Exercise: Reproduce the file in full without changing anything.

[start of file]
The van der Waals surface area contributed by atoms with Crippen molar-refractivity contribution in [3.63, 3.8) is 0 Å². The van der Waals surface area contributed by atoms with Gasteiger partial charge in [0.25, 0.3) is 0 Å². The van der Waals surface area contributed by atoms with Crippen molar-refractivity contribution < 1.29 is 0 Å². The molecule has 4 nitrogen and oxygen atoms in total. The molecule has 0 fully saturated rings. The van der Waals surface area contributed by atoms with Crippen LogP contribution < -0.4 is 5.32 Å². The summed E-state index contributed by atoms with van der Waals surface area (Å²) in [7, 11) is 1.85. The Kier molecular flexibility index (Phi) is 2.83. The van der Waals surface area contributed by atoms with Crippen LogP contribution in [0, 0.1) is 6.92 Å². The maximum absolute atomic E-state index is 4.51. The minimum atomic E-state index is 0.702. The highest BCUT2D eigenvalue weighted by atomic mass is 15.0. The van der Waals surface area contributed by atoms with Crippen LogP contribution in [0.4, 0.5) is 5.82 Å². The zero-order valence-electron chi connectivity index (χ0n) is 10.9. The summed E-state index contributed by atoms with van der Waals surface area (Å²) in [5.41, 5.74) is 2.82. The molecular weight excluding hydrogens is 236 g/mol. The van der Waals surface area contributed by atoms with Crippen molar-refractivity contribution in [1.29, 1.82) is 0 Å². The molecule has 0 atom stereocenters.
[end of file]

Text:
The van der Waals surface area contributed by atoms with Crippen molar-refractivity contribution in [3.63, 3.8) is 0 Å². The van der Waals surface area contributed by atoms with Gasteiger partial charge in [0.25, 0.3) is 0 Å². The van der Waals surface area contributed by atoms with Crippen molar-refractivity contribution < 1.29 is 0 Å². The molecule has 4 nitrogen and oxygen atoms in total. The molecule has 0 fully saturated rings. The van der Waals surface area contributed by atoms with Crippen LogP contribution < -0.4 is 5.32 Å². The summed E-state index contributed by atoms with van der Waals surface area (Å²) in [7, 11) is 1.85. The Kier molecular flexibility index (Phi) is 2.83. The van der Waals surface area contributed by atoms with Crippen LogP contribution in [0, 0.1) is 6.92 Å². The maximum absolute atomic E-state index is 4.51. The minimum atomic E-state index is 0.702. The highest BCUT2D eigenvalue weighted by atomic mass is 15.0. The van der Waals surface area contributed by atoms with Crippen LogP contribution in [0.4, 0.5) is 5.82 Å². The zero-order valence-electron chi connectivity index (χ0n) is 10.9. The summed E-state index contributed by atoms with van der Waals surface area (Å²) in [5.41, 5.74) is 2.82. The molecular weight excluding hydrogens is 236 g/mol. The van der Waals surface area contributed by atoms with Crippen molar-refractivity contribution in [1.29, 1.82) is 0 Å². The molecule has 0 atom stereocenters.